Soft Bigotry, Meet Low Expectations.

After I read Ross Douthat’s column this morning, I tweeted that I was nominally on board with his attempt to massage George W. Bush’s reputation.

Three hours, two cups of coffee, and a nice helping of sense later, I think I can safely say that my original assessment was a little…off.  First, here’s Douthat in his own words:

America has had its share of disastrous chief executives. But few have gone as far as Bush did in trying to repair their worst mistakes. Those mistakes were the Iraq war — both the decision to invade and the conduct of the occupation — and the irrational exuberance that stoked the housing bubble. The repairs were the surge, undertaken at a time when the political class was ready to abandon Iraq to the furies, and last fall’s unprecedented economic bailout.

Both fixes remain controversial. But for the moment, both look like the sort of disaster-averting interventions for which presidents get canonized. It’s just that in Bush’s case, the disasters he averted were created on his watch. […]

And perhaps his best decisions, on the surge and the bailout, were made from the bunker of a seemingly-ruined presidency — when his approval ratings had bottomed out, his credibility was exhausted and his allies had abandoned him.

This is not a blueprint that future presidents will want to follow. But the next time an Oval Office occupant sees his popularity dissolve and his ambitions turn to dust, he can take comfort from Bush’s example. It suggests that it’s possible to become a good president even — or especially — when you can no longer hope to be a great one.

I’m not sure how much of this is the fault of the medium rather than the messenger, but I don’t think Douthat quite grasps the gravity of President Bush’s mistakes.  The Iraq War wasn’t just a run-of-the-mill piece of unfortunate, but easily corrected, policy.  It was – and is – a strategic and humanitarian disaster of the highest order.  Over the course of six years, the United States has squandered trillions of dollars, destroyed hundreds of thousands of lives and done almost irreparable damage to Iraq’s social fabric.  In retrospect, the surge was a welcome breath of pragmatism from the Bush administration, but even with that (limited) success in mind, it’s incredibly difficult to say that President Bush “fixed” anything.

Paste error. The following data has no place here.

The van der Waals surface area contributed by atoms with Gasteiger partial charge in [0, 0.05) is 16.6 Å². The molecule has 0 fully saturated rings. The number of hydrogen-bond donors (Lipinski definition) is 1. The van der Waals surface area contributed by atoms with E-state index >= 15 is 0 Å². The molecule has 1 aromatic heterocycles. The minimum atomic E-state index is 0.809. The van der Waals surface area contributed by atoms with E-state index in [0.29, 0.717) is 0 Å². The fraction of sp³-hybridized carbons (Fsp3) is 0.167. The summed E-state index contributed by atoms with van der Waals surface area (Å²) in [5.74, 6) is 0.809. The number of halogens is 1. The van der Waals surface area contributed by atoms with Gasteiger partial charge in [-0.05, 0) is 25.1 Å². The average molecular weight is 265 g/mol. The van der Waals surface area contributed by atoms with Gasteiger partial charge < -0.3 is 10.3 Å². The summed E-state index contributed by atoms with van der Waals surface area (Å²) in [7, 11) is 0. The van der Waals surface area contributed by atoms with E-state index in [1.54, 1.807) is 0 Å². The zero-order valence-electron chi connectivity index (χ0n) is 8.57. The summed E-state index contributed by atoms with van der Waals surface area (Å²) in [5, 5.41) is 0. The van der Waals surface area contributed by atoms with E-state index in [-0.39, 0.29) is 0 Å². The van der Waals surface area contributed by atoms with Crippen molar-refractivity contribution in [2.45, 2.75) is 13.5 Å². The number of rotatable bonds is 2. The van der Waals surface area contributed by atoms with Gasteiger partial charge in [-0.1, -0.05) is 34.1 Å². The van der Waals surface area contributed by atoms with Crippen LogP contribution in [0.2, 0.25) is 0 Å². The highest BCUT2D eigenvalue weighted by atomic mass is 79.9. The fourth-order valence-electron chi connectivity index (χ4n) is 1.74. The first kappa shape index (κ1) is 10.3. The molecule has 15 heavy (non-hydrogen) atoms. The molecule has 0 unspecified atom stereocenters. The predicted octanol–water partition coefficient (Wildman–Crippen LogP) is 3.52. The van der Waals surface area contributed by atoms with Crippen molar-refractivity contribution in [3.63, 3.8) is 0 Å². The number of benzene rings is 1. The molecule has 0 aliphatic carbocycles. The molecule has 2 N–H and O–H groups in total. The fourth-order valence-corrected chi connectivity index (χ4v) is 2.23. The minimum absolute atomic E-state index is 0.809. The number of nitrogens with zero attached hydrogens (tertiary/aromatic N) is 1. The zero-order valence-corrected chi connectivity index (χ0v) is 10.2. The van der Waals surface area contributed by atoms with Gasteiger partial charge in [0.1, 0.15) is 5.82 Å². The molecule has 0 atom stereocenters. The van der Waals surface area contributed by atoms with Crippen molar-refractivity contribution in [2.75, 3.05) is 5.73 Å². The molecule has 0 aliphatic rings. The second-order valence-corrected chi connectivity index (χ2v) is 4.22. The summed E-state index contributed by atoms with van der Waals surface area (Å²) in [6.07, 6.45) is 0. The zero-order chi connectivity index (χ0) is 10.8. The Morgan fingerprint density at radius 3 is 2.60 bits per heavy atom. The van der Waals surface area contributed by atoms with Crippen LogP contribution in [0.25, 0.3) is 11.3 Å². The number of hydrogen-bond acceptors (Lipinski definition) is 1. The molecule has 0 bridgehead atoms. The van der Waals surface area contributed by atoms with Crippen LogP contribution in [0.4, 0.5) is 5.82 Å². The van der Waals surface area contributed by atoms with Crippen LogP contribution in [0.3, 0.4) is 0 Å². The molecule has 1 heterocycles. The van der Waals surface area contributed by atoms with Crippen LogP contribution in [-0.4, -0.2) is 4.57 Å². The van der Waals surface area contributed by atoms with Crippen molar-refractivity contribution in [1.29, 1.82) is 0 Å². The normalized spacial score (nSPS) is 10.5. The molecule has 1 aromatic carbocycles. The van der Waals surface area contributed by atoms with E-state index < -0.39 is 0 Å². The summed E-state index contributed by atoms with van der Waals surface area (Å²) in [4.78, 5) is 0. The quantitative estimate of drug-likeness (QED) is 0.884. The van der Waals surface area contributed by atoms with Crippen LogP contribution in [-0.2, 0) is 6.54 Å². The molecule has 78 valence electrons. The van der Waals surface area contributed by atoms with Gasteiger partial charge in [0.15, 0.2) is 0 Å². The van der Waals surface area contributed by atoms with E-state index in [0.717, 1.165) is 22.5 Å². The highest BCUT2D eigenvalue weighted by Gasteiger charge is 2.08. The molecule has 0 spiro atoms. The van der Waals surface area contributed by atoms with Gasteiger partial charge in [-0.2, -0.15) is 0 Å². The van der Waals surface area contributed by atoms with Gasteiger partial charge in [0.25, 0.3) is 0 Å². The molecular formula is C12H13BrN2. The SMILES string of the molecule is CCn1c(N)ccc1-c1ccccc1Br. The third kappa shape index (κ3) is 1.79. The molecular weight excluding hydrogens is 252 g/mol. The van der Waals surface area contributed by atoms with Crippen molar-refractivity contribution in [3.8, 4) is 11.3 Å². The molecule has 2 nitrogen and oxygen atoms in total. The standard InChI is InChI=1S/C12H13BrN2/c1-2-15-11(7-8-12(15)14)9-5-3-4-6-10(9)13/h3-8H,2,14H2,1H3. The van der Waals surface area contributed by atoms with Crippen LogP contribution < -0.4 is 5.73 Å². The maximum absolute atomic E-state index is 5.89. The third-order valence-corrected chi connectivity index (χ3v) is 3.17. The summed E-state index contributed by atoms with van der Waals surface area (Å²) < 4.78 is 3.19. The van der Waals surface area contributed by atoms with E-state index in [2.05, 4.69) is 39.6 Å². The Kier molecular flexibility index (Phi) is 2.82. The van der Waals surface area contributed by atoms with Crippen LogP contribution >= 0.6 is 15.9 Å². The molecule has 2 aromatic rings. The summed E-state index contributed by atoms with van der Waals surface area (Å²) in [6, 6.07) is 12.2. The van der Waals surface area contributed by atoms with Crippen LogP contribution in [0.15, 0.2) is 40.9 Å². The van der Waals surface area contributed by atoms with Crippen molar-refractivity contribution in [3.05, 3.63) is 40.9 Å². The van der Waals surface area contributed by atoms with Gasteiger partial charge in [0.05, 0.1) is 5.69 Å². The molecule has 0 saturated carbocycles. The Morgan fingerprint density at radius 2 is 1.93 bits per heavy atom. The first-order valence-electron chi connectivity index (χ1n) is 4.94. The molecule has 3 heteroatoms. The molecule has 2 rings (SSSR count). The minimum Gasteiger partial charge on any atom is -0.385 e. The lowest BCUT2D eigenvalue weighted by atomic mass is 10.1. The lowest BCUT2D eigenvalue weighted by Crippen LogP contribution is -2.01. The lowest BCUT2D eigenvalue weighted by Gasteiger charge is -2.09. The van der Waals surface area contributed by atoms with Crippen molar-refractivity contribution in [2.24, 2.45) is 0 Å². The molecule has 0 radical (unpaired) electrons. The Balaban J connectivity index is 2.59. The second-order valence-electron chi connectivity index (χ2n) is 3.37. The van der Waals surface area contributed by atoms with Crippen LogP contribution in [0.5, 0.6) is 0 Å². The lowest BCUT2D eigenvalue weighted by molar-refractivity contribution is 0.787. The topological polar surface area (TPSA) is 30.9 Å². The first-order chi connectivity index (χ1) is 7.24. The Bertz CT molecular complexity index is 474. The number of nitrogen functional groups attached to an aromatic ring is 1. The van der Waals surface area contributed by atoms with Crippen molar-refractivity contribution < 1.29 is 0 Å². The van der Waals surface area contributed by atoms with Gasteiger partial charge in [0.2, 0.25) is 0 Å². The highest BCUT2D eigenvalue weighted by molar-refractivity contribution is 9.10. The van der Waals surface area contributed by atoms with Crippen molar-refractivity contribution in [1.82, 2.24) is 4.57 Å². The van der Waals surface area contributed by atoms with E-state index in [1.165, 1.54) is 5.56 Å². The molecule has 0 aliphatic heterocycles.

The same goes for the financial crisis.  While there’s plenty of blame to go around for the collapse of the housing market and subsequent collapse of the financial system, it’s fair to say that the Bush administration deserves a fair amount of blame for stoking the “irrational exuberance” that in turn stoked the housing bubble.  What’s more, the twin collapses have yielded a tremendous amount of suffering, especially among the poor and working-class.  Since the recession officially began in December 2007, the country has had a net loss of about 5 percent of its non-farm payroll, the brunt of that borne by the most economically insecure members of our society.  The bailouts and TARP were certainly good moves by the administration, and should be recognized as such despite their flaws, but again, to say that those make up for the initial failures is a bit of a stretch.

And I guess that’s my main complaint with Douthat’s column.  To borrow a phrase from President Bush, what Douthat has written is a classic example of the “soft bigotry of low expectations.”  Saying that we should applaud President Bush for taking steps to salvage his disastrous presidency is like praising a roommate for cleaning up a bit after trashing the apartment.  Not only should the place never have been trashed to begin with, but cleaning up after oneself is a matter of course and not particularly praiseworthy.


Jamelle Bouie is a writer for Slate. He has also written for The Daily Beast, The American Prospect and The Nation. His work centers on politics, race, and the intersection of the two.

You can find him on Twitter, Flickr, and Instagram as jbouie.
  • Molly

    Absolutely. What a great message for future leaders: push an entitled low-achiever down the path to presidency, and though he may be completely unqualified, incompetent and dangerous, as well as a religious zealot and warmonger, the fact that he was completely undeserving of his post (and simply ended up there through the gifts of family legacy and old money) frees him from any personal responsibility for his political actions or their consequences. What I hate most about folksy neocon politicians and that “aw, shucks” seems to absolve even the most violent and unethical political extremist of just about any crime. What seems to elicit the angriest, most hateful reactions is a decent shot at rectifying established inequalities–especially if the legislation is being led by someone thoughtful and articulate. Dumb, rich and status quo will always get the same “he-aint-so-bad” reaction, and I knew GW would never truly be held accountable for his crimes.

  • When he personally commits about 200M to the Gulf Coast, I’ll consider adding a tiny asterisk to the notation in the history books that’s he’s the WORST president ever.